Compton Mayor Aja Brown announced today that she will not seek reelection for a third term in the office she has held since 2013. She will serve until her term ends on June 30, and then hand over power to a new mayor.
“I look forward to providing a smooth and comprehensive transition, including welcoming the next mayor this summer, and sharing the infrastructure we built to aid in their success,” Brown wrote in a statement to the press regarding her decision. “My hope is that Compton will serve as a model–demonstrating that the transition of elected leadership does not have to be contentious or a result of defeat.”
So far, three people have been certified as candidates to become the next mayor: Cristian Reynaga, Amy Jimenez, and Janet Lopez Ortega. Another four individuals have submitted initial filings with the city clerk. The incumbent’s choice to not run triggered an additional five-day period for any additional filings, the Los Angeles Sentinel reports, so a surprise hat could yet be thrown into the ring.
Just 31 years old when she was elected, Brown was the youngest mayor in city history–and leaving the mayor’s office will not mean she’s retiring from public life entirely.
“I am going to be transitioning from serving as mayor to continue serving our city in what I believe will be an even greater way,” she wrote in today’s announcement. “I’ve endeavored to spearhead an impact vehicle designed to empower our community. To leverage direct investment, democratize access to capital, and drive local economic growth in our city.”
While she did not explicitly say what her next project will be, in her statement she committed to staying in Compton, and highlighted her work raising millions of dollars to back Compton Pledge, a universal basic income initiative for which she has received national media attention.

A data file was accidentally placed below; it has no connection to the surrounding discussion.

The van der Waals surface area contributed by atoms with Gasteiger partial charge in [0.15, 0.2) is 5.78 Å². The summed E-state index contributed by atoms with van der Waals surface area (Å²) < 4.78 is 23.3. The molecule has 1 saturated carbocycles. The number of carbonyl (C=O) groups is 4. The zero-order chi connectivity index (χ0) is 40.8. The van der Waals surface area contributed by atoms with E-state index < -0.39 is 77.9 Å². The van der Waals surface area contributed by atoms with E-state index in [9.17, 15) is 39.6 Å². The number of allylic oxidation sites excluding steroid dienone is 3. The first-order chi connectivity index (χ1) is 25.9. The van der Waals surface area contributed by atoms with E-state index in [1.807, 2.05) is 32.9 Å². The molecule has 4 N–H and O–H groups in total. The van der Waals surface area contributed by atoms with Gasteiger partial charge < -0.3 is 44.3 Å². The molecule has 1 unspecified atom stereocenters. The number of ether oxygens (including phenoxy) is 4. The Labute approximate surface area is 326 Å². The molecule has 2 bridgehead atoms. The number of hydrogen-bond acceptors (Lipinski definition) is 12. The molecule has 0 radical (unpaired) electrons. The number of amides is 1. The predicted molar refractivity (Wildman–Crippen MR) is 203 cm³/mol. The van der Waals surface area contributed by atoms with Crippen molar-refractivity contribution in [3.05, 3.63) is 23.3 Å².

“Government was never designed to meet every need in a community. It’s designed to deliver basic services,” Brown stated. “I recognize that in order for our community to reach our full potential, we must cultivate institutions that currently do not exist in our community; and quite frankly, they will not launch themselves.”
When she delivers her State of the City Address next month, Brown says she will be making a kind of closing argument wrapping up the accomplishments of her administration–and sharing a vision for Compton’s future that she hopes whoever steps into her shoes next will share.
“This journey began with a bold step of faith, a clear vision and with a firm personal conviction that elected positions don’t belong to the official, they belong to the people. We’re here to serve, not to be served,” Brown wrote. “Now, it’s time for the next generation to take the reins and continue our mission of lifting and building our city, a Compton united, strong and abounding with opportunities.”
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